United CEO says no one will be fired for dragging incident

Apr 20, 2017, 09:00

"We are making this a case-study on what not to do and then reinforcing what one might do in a similar instance, ' he said, adding that all airlines and their lawyers should be doing a 'post-mortem" of the incident.

However, United President Scott Kirby told reporters during a conference call yesterday that it was now too early to tell if the company's business in China would be hurt by the incident.

During the conference call, Munoz said that he planned to have "further conversations with customers and related government officials" during an upcoming trip to China that had already been scheduled prior to the public relations nightmare.

United's first-quarter financial results shows higher profits than those expected by analysts, which Munoz said gave the company "a lot of confidence about the foundation we're building". He says the airline will have more to say later this month after it finishes a review of its policies on overbooked flights.

After the incident triggered global outrage, United Chief Executive Oscar Munoz apologized to Dao, his family and its customers, saying the carrier would no longer use law enforcement officers to remove passengers from overbooked flights. He initially supported employees and blamed Dao, calling him "disruptive and belligerent".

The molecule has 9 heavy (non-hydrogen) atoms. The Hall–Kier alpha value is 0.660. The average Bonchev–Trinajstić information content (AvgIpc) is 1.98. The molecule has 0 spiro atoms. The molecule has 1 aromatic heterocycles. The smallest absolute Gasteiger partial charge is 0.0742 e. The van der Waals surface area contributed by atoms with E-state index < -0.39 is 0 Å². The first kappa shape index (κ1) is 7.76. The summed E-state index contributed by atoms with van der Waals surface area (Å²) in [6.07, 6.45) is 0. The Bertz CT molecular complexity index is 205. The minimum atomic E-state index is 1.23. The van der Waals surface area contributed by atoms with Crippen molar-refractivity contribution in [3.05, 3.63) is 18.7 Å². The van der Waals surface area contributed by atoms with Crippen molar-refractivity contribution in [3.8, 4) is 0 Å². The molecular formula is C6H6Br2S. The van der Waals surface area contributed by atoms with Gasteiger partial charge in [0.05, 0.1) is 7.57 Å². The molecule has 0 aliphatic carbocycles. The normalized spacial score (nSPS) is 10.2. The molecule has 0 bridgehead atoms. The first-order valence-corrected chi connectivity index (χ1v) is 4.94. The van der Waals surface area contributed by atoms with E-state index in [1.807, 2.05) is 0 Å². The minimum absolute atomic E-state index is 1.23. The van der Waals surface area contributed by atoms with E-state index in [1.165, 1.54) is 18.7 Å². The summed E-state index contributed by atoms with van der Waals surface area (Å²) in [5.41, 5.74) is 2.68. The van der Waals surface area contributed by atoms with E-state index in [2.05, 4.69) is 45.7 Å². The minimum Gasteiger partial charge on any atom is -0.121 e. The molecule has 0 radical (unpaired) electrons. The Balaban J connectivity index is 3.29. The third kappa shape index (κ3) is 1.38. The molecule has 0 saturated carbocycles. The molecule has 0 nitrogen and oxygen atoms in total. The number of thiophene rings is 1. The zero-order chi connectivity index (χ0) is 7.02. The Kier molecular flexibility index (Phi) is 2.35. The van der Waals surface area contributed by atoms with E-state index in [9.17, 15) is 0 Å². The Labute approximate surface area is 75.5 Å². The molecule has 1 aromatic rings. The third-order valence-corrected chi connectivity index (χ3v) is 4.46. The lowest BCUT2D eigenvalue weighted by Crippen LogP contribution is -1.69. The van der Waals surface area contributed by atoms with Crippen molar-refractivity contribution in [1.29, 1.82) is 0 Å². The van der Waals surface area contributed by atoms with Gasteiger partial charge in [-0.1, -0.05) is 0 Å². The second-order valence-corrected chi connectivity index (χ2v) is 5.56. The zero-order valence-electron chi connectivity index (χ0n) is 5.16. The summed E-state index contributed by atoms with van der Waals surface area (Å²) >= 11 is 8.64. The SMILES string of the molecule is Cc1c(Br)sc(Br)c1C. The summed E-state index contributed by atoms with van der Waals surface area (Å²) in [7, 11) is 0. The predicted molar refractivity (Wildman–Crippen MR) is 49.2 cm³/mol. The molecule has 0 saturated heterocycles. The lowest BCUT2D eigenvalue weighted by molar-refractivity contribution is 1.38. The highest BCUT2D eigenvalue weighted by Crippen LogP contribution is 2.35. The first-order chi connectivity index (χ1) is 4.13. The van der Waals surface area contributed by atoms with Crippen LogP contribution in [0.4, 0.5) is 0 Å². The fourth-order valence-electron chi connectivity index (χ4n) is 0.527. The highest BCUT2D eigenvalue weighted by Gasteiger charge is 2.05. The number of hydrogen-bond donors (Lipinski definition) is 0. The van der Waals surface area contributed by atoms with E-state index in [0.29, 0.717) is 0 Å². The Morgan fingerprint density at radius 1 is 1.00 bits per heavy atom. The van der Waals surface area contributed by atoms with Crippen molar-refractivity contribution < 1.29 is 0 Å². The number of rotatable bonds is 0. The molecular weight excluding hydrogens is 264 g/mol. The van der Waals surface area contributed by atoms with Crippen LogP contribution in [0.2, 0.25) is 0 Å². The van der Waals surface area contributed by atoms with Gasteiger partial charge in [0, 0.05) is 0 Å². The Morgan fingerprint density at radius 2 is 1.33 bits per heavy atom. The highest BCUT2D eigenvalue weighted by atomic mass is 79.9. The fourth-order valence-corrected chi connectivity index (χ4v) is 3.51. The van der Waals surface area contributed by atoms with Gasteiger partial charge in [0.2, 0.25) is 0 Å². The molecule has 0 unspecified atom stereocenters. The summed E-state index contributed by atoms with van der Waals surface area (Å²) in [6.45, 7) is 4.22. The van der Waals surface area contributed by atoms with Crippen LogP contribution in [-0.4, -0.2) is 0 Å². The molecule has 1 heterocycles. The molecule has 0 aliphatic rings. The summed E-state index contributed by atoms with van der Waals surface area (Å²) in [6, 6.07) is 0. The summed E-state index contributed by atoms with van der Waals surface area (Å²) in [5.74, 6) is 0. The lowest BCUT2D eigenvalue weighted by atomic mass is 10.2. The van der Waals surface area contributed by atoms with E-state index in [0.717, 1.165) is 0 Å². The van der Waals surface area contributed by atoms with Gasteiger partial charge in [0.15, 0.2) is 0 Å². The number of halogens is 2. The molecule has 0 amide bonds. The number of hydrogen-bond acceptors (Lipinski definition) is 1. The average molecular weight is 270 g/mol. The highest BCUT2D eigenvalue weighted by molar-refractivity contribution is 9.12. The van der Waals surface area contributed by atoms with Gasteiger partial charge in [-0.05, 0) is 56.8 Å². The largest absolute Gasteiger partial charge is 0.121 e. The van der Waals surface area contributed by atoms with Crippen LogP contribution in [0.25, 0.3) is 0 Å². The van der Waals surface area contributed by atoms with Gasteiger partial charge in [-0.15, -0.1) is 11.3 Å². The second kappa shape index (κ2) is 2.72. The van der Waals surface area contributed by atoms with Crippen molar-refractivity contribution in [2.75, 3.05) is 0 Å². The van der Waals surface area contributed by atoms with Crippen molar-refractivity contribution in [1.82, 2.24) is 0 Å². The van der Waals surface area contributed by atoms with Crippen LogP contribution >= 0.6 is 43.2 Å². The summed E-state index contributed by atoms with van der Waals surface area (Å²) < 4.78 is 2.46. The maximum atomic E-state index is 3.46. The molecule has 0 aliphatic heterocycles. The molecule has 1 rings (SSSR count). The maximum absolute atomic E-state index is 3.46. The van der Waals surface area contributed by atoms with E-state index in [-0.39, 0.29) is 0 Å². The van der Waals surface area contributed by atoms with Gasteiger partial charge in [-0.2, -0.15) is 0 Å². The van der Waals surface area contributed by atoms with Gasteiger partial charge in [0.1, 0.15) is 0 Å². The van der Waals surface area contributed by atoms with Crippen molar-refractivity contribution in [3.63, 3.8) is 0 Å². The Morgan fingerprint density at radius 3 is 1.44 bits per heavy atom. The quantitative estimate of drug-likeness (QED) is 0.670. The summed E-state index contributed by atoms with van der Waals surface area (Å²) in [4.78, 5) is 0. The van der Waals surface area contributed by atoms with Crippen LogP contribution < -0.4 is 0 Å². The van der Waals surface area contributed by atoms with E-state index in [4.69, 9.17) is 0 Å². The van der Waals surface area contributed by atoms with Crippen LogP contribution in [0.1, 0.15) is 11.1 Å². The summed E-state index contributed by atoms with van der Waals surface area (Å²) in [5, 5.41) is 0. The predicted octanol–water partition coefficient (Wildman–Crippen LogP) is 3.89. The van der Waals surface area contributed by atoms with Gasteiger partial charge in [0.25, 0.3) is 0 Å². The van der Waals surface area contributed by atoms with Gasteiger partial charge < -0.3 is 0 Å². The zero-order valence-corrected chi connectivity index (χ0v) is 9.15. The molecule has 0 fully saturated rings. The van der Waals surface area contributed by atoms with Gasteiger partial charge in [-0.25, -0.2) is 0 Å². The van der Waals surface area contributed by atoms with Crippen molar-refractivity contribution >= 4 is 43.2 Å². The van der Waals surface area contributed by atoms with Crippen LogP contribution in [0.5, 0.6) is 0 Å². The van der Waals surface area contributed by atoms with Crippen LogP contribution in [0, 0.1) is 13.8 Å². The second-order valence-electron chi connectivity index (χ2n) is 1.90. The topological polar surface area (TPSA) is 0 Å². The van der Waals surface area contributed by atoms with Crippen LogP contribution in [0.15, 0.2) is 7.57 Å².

Churches in southern Egypt will not celebrate Easter
The first bombing occurred in the northern Egyptian city of Tanta, where an explosion ripped through a Palm Sunday service at St. Twin bombings, at least one by a suicide bomber, hit churches in the coastal city of Alexandria and the Nile Delta city of Tanta.

United Airlines shares plummeted after the incident by 4.3%. "There was never a consideration for firing an employee or anyone around it".

Dr Dao's lawyers have taken preliminary steps to begin a lawsuit against United Airlines and the city of Chicago, which operates O'Hare Airport.

Last week, United announced that it will no longer call police to remove passengers from overbooked planes.

Some politicians and consumer advocates have called for a ban on overselling flights.

"It's really too early for us to tell anything about bookings, and in particular last week because it's the week before Easter", he said. United stock was trading at $71.52 on April 10, the day after the incident and the day the video started to go to viral.